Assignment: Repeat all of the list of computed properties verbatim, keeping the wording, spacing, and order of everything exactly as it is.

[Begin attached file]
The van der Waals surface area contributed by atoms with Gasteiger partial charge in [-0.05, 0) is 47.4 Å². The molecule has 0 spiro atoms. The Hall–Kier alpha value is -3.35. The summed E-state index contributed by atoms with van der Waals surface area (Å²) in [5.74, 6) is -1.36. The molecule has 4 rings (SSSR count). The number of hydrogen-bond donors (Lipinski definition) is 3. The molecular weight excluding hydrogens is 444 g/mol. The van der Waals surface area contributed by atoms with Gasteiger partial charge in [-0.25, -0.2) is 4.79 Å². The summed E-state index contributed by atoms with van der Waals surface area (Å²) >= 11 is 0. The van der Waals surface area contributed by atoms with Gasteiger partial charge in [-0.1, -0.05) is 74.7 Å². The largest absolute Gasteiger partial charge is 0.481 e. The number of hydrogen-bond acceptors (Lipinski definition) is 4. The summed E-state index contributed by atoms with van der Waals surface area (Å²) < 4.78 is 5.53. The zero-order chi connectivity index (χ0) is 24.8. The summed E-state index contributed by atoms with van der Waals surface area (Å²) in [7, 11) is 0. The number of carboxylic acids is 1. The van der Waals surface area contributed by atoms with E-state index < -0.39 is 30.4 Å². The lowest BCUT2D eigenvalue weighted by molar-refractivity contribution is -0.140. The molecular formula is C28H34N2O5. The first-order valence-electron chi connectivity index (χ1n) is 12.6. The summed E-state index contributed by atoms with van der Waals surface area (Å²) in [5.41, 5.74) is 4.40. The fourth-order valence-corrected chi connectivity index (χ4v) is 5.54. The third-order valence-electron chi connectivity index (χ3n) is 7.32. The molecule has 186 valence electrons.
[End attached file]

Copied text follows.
The van der Waals surface area contributed by atoms with Gasteiger partial charge in [-0.05, 0) is 47.4 Å². The molecule has 0 spiro atoms. The Hall–Kier alpha value is -3.35. The summed E-state index contributed by atoms with van der Waals surface area (Å²) in [5.74, 6) is -1.36. The molecule has 4 rings (SSSR count). The number of hydrogen-bond donors (Lipinski definition) is 3. The molecular weight excluding hydrogens is 444 g/mol. The van der Waals surface area contributed by atoms with Gasteiger partial charge in [-0.25, -0.2) is 4.79 Å². The summed E-state index contributed by atoms with van der Waals surface area (Å²) >= 11 is 0. The van der Waals surface area contributed by atoms with Gasteiger partial charge in [-0.1, -0.05) is 74.7 Å². The largest absolute Gasteiger partial charge is 0.481 e. The number of hydrogen-bond acceptors (Lipinski definition) is 4. The summed E-state index contributed by atoms with van der Waals surface area (Å²) < 4.78 is 5.53. The zero-order chi connectivity index (χ0) is 24.8. The summed E-state index contributed by atoms with van der Waals surface area (Å²) in [7, 11) is 0. The number of carboxylic acids is 1. The van der Waals surface area contributed by atoms with E-state index < -0.39 is 30.4 Å². The lowest BCUT2D eigenvalue weighted by molar-refractivity contribution is -0.140. The molecular formula is C28H34N2O5. The first-order valence-electron chi connectivity index (χ1n) is 12.6. The summed E-state index contributed by atoms with van der Waals surface area (Å²) in [5.41, 5.74) is 4.40. The fourth-order valence-corrected chi connectivity index (χ4v) is 5.54. The third-order valence-electron chi connectivity index (χ3n) is 7.32. The molecule has 186 valence electrons.